ISLAMABAD (AP) — Pakistan's army chief signed off on the death sentences of 11 members of the Taliban convicted of terrorism, kidnappings, attacks on civilians as well as assaults on police and army officers, an army statement said.
The 11 were tried by military courts in closed-door trials. Pakistan started military trials for those suspected of terrorism after lifting a 2008 moratorium on the death penalty following the Peshawar school massacre that killed over 150, mostly kids, in late 2014.
In cases of capital punishment handed down by military courts, the army chief is required to confirm the sentences. A Pakistani army statement late Tuesday said Gen. Raheel Sharif signed off on the sentences.
It was not immediately known when the executions would take place. The 11 have the right to appeal.
Four of the Taliban militants — identified as Maulvi Dilbar Khan, Hameedullah, Mohammad Nabi and Rehmatullah — confessed to killing a police chief and two senior army officers in a 2013 attack in northern Pakistani district of Chilas, the statement said. The three officers were shot and killed during their investigation of an earlier Taliban attack, which killed nine foreign climbers at the base camp of Nanga Parbat, one of the tallest peaks in the world.
So far, some 207 Taliban militant suspects have gone on trial before military courts, and verdicts for 88 of them have been announced, Pakistani army spokesman Gen. Asim Bajwa told Dunya News TV.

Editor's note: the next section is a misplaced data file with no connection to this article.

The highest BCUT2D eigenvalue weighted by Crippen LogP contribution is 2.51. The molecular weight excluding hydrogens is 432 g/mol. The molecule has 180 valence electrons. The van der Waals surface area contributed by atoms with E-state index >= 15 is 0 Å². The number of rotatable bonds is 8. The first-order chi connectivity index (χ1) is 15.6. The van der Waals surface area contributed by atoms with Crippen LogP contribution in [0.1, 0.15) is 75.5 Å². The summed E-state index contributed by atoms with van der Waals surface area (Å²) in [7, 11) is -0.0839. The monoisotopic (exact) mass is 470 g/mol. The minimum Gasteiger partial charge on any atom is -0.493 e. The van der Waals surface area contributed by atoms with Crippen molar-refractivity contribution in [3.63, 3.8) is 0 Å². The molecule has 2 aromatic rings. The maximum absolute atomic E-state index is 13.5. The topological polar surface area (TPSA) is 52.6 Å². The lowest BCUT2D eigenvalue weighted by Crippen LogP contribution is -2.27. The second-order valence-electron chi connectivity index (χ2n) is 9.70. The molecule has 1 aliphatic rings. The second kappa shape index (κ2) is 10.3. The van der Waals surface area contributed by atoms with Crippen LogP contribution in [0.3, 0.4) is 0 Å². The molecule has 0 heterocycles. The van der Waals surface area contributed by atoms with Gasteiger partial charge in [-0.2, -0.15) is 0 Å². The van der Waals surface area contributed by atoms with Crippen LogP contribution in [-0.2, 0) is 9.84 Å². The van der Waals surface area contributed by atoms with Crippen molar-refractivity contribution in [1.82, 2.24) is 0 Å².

The Pakistani Taliban and allied local and foreign Islamic militant groups have been waging a war on the state for over a decade, killing tens of thousands of people.
The army in 2014 launched wide-scale army operations targeting main militant sanctuaries in Pakistan's lawless tribal areas. Major operations there are now almost finished, Bajwa said, adding that the military now was focusing on intelligence-based operations against militants and their facilitators in Pakistani cities.
Human rights groups have raised concerns over proceedings before military courts, which are off limits to the media and the public.
In other developments, the army chief on Wednesday ordered an inquiry into the death of detained political activist Aftab Ahmad in the southern port city of Karachi. Pakistan's paramilitary Rangers, who control security in the city, on Tuesday handed Ahmad's body back to his family.
Ahmad was working as coordinator for Farooq Sattar, a senior leader of the Muttahida Qaumi Movement. The party is headed by Altaf Hussain who has been living in self-imposed exile in London since early 1990s.
The MQM leaders say the Rangers said Ahmad had died of a heart attack during investigation. However, close-up photographs of the body posted on social media and aired on local TV stations raised suspicions of torture.